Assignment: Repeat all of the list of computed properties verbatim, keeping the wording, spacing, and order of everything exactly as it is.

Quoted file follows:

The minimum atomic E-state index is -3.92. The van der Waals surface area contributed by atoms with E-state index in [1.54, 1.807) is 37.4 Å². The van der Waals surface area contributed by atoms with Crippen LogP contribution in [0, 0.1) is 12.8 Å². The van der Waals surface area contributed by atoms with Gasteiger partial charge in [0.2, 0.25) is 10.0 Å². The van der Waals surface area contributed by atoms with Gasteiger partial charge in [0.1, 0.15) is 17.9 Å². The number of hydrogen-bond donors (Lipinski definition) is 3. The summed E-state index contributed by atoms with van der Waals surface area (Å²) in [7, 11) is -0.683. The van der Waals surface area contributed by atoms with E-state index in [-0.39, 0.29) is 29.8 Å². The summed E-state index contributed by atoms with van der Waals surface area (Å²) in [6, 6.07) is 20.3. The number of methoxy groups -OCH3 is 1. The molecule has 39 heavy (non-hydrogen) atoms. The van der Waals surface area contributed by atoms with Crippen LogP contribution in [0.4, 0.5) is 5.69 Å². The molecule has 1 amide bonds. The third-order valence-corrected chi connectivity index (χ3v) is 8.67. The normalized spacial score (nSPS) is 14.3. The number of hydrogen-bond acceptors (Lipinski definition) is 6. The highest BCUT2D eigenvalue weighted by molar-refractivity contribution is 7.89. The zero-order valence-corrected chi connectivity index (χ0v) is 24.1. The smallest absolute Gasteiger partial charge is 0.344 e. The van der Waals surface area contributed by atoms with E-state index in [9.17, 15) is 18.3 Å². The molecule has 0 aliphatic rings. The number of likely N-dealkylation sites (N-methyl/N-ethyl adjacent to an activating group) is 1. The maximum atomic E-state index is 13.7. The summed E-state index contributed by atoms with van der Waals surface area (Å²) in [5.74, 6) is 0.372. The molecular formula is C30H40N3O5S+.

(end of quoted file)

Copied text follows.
The minimum atomic E-state index is -3.92. The van der Waals surface area contributed by atoms with E-state index in [1.54, 1.807) is 37.4 Å². The van der Waals surface area contributed by atoms with Crippen LogP contribution in [0, 0.1) is 12.8 Å². The van der Waals surface area contributed by atoms with Gasteiger partial charge in [0.2, 0.25) is 10.0 Å². The van der Waals surface area contributed by atoms with Gasteiger partial charge in [0.1, 0.15) is 17.9 Å². The number of hydrogen-bond donors (Lipinski definition) is 3. The summed E-state index contributed by atoms with van der Waals surface area (Å²) in [7, 11) is -0.683. The van der Waals surface area contributed by atoms with E-state index in [-0.39, 0.29) is 29.8 Å². The summed E-state index contributed by atoms with van der Waals surface area (Å²) in [6, 6.07) is 20.3. The number of methoxy groups -OCH3 is 1. The molecule has 39 heavy (non-hydrogen) atoms. The van der Waals surface area contributed by atoms with Crippen LogP contribution in [0.4, 0.5) is 5.69 Å². The molecule has 1 amide bonds. The third-order valence-corrected chi connectivity index (χ3v) is 8.67. The normalized spacial score (nSPS) is 14.3. The number of hydrogen-bond acceptors (Lipinski definition) is 6. The highest BCUT2D eigenvalue weighted by molar-refractivity contribution is 7.89. The zero-order valence-corrected chi connectivity index (χ0v) is 24.1. The smallest absolute Gasteiger partial charge is 0.344 e. The van der Waals surface area contributed by atoms with E-state index in [9.17, 15) is 18.3 Å². The molecule has 0 aliphatic rings. The number of likely N-dealkylation sites (N-methyl/N-ethyl adjacent to an activating group) is 1. The maximum atomic E-state index is 13.7. The summed E-state index contributed by atoms with van der Waals surface area (Å²) in [5.74, 6) is 0.372. The molecular formula is C30H40N3O5S+.